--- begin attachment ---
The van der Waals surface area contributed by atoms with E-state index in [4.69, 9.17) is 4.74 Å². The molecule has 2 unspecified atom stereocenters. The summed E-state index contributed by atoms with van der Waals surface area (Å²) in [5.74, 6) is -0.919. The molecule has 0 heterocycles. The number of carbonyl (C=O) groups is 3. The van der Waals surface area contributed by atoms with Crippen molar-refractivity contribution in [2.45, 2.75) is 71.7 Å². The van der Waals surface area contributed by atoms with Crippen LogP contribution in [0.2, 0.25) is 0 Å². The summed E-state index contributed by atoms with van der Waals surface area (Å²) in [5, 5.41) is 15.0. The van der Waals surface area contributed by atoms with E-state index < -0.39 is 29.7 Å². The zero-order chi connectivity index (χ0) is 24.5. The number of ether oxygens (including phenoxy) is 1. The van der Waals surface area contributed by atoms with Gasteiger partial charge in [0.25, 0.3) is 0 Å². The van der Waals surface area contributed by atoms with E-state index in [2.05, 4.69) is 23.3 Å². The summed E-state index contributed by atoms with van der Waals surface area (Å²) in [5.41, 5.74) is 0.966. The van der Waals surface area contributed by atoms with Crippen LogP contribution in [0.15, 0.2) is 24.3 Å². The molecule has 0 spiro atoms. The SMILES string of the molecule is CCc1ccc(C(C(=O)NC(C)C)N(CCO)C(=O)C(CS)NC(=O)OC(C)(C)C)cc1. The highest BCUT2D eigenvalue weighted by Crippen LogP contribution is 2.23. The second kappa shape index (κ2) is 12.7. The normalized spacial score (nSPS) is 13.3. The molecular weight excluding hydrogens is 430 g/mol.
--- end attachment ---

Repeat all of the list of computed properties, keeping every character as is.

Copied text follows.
The van der Waals surface area contributed by atoms with E-state index in [4.69, 9.17) is 4.74 Å². The molecule has 2 unspecified atom stereocenters. The summed E-state index contributed by atoms with van der Waals surface area (Å²) in [5.74, 6) is -0.919. The molecule has 0 heterocycles. The number of carbonyl (C=O) groups is 3. The van der Waals surface area contributed by atoms with Crippen molar-refractivity contribution in [2.45, 2.75) is 71.7 Å². The van der Waals surface area contributed by atoms with Crippen LogP contribution in [0.2, 0.25) is 0 Å². The summed E-state index contributed by atoms with van der Waals surface area (Å²) in [5, 5.41) is 15.0. The van der Waals surface area contributed by atoms with E-state index < -0.39 is 29.7 Å². The zero-order chi connectivity index (χ0) is 24.5. The number of ether oxygens (including phenoxy) is 1. The van der Waals surface area contributed by atoms with Gasteiger partial charge in [0.25, 0.3) is 0 Å². The van der Waals surface area contributed by atoms with E-state index in [2.05, 4.69) is 23.3 Å². The summed E-state index contributed by atoms with van der Waals surface area (Å²) in [5.41, 5.74) is 0.966. The van der Waals surface area contributed by atoms with Crippen LogP contribution in [0.15, 0.2) is 24.3 Å². The molecule has 0 spiro atoms. The SMILES string of the molecule is CCc1ccc(C(C(=O)NC(C)C)N(CCO)C(=O)C(CS)NC(=O)OC(C)(C)C)cc1. The highest BCUT2D eigenvalue weighted by Crippen LogP contribution is 2.23. The second kappa shape index (κ2) is 12.7. The normalized spacial score (nSPS) is 13.3. The molecular weight excluding hydrogens is 430 g/mol.